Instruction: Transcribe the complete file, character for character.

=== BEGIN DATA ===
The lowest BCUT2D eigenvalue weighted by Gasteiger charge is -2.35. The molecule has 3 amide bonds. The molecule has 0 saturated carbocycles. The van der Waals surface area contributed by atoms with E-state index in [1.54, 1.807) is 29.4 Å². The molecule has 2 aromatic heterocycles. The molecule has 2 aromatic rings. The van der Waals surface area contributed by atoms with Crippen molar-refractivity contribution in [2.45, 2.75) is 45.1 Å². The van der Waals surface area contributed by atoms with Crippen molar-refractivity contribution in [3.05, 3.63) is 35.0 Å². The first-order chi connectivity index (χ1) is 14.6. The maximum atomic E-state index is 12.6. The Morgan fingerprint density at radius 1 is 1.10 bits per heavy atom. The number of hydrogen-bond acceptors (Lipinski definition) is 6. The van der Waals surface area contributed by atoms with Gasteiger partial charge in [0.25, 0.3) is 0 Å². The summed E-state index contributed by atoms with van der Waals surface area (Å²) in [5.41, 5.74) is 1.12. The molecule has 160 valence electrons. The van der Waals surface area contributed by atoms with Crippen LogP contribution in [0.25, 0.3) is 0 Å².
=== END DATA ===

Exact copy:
The lowest BCUT2D eigenvalue weighted by Gasteiger charge is -2.35. The molecule has 3 amide bonds. The molecule has 0 saturated carbocycles. The van der Waals surface area contributed by atoms with E-state index in [1.54, 1.807) is 29.4 Å². The molecule has 2 aromatic heterocycles. The molecule has 2 aromatic rings. The van der Waals surface area contributed by atoms with Crippen molar-refractivity contribution in [2.45, 2.75) is 45.1 Å². The van der Waals surface area contributed by atoms with Crippen molar-refractivity contribution in [3.05, 3.63) is 35.0 Å². The first-order chi connectivity index (χ1) is 14.6. The maximum atomic E-state index is 12.6. The Morgan fingerprint density at radius 1 is 1.10 bits per heavy atom. The number of hydrogen-bond acceptors (Lipinski definition) is 6. The van der Waals surface area contributed by atoms with Gasteiger partial charge in [0.25, 0.3) is 0 Å². The summed E-state index contributed by atoms with van der Waals surface area (Å²) in [5.41, 5.74) is 1.12. The molecule has 160 valence electrons. The van der Waals surface area contributed by atoms with Crippen LogP contribution in [0.25, 0.3) is 0 Å².